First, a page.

John Calvin's Commentary on the Bible

1 (Psalms 63:1)

Verse 1

1.O God! thou art my God. The wilderness of Judah, spoken of in the title, can be no other than that of Ziph, where David wandered so long in a state of concealment. We may rely upon the truth of the record he gives us of his exercise when under his trials; and it is apparent that he never allowed himself to be so far overcome by them, as to cease lifting up his prayers to heaven, and even resting, with a firm and constant faith, upon the divine promises. Apt as we are, when assaulted by the very slightest trials, to lose the comfort of any knowledge of God we may previously have possessed, it is necessary that we should notice this, and learn, by his example, to struggle to maintain our confidence under the worst troubles that can befall us. He does more than simply pray; he sets the Lord before him as his God, that he may throw all his cares unhesitatingly upon him, deserted as he was of man, and a poor outcast in the waste and howling wilderness. His faith, shown in this persuasion of the favor and help of God, had the effect of exciting him to constant and vehement prayer for the grace which he expected. In saying that his soul thirsted, and his flesh longed, he alludes to the destitution and poverty which he lay under in the wilderness, and intimates, that though deprived of the ordinary means of subsistence, he looked to God as his meat and his drink, directing all his desires to him. When he represents his soul as thirsting, and his flesh as hungering, we are not to seek for any nice or subtile design in the distinction. He means simply that he desired God, both with soul and body. For although the body, strictly speaking, is not of itself influenced by desire, we know that the feelings of the soul intimately and extensively affect it.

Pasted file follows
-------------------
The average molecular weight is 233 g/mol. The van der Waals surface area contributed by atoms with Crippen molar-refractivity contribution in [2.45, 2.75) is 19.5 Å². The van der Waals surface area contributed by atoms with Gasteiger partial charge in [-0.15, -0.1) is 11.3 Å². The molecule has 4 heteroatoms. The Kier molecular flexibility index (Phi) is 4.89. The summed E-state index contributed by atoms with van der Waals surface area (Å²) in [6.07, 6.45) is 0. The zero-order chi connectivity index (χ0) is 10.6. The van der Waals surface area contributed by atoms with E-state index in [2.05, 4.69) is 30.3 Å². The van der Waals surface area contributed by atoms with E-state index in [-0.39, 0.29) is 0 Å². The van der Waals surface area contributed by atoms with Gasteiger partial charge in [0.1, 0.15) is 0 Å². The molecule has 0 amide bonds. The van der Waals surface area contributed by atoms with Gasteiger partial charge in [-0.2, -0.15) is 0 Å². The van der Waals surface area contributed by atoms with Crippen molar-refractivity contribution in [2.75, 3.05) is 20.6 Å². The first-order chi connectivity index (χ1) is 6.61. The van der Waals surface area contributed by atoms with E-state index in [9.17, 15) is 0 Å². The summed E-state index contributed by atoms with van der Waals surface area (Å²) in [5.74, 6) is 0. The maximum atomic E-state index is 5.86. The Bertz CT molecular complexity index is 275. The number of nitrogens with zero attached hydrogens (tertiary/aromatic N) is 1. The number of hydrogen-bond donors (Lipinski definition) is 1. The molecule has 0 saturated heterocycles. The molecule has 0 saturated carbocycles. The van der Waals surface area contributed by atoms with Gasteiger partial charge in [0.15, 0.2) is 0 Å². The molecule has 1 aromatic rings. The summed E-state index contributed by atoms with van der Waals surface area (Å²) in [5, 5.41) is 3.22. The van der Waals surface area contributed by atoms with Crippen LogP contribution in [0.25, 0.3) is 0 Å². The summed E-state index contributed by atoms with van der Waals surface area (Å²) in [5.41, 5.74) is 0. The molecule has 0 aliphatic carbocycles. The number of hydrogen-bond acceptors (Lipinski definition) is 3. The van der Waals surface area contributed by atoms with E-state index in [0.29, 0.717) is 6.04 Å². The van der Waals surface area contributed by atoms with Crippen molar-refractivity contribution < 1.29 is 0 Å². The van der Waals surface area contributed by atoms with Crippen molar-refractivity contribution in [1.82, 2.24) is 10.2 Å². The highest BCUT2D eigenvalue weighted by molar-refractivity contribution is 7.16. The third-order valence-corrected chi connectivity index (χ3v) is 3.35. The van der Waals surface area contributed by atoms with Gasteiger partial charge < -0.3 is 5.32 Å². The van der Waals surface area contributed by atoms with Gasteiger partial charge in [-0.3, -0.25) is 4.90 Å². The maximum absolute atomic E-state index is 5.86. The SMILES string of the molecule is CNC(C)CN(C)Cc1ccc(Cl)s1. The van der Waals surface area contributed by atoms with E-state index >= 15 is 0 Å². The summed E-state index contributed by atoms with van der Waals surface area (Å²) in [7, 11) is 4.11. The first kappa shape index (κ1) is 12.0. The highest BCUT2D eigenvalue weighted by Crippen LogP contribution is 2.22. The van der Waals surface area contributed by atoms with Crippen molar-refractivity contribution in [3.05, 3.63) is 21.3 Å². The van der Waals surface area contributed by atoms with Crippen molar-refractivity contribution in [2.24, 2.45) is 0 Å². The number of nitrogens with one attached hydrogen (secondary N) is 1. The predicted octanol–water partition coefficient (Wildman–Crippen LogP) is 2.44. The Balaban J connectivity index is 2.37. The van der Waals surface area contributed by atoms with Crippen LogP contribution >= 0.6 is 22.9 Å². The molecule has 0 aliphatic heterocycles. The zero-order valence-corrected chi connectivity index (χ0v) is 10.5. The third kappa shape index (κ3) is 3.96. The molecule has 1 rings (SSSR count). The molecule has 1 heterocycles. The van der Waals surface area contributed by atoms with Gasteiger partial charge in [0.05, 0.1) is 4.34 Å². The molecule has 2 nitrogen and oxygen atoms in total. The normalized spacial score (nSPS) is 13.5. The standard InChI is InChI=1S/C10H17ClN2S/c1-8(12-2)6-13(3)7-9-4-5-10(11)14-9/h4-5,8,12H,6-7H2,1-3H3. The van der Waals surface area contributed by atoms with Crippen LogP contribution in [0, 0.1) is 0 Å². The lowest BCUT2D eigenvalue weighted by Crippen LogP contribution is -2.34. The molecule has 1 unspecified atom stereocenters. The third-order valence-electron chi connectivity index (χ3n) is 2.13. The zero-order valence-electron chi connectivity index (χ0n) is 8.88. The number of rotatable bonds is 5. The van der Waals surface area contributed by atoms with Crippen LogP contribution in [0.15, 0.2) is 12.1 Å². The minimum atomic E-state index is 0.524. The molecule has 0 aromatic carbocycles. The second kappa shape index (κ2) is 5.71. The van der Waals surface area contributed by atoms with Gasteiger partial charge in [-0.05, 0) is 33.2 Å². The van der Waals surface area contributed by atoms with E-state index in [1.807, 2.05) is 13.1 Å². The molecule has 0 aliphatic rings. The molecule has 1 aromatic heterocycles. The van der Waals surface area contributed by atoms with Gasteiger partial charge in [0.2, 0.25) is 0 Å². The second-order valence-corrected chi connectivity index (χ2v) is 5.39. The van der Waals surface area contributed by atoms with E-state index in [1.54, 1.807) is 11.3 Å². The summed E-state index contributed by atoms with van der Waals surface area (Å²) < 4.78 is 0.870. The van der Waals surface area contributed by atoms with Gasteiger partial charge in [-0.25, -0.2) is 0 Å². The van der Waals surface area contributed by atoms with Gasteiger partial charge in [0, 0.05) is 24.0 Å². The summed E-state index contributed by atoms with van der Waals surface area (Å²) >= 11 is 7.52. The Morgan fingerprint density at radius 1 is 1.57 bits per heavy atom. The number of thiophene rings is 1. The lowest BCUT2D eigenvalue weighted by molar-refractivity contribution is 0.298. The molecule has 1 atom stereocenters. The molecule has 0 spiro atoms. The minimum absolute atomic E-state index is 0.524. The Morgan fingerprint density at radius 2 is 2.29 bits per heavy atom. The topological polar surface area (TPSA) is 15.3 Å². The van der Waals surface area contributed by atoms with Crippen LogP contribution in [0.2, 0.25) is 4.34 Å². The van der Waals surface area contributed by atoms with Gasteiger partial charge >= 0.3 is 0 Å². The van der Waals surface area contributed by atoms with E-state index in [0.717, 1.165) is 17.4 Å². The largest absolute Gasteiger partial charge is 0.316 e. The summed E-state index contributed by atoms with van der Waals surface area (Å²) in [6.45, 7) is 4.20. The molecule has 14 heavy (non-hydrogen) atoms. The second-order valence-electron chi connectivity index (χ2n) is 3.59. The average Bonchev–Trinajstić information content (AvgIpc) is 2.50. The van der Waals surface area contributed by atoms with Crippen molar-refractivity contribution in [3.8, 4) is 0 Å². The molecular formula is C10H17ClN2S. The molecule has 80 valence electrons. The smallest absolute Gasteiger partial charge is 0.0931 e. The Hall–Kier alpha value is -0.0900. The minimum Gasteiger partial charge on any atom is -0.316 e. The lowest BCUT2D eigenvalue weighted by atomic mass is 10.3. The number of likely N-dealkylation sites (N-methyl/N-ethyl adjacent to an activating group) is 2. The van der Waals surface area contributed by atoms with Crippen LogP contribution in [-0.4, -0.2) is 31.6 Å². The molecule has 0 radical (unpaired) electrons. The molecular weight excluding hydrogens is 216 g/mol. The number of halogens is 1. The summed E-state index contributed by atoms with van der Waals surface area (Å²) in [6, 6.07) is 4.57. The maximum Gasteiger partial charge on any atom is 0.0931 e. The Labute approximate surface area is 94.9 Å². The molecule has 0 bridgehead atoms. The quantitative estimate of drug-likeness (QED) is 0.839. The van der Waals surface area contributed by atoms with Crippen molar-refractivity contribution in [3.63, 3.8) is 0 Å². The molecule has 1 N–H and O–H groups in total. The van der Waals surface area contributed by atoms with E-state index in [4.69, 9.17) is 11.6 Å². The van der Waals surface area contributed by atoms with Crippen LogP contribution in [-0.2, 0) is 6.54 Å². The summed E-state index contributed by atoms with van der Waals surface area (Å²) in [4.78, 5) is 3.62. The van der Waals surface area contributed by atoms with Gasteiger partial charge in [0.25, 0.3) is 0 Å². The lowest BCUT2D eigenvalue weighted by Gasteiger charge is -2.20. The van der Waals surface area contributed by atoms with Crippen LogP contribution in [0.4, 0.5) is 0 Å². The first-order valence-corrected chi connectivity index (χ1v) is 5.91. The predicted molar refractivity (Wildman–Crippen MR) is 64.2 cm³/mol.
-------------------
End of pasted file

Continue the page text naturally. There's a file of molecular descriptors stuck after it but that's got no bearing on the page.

- John Calvin's Commentary on the Bible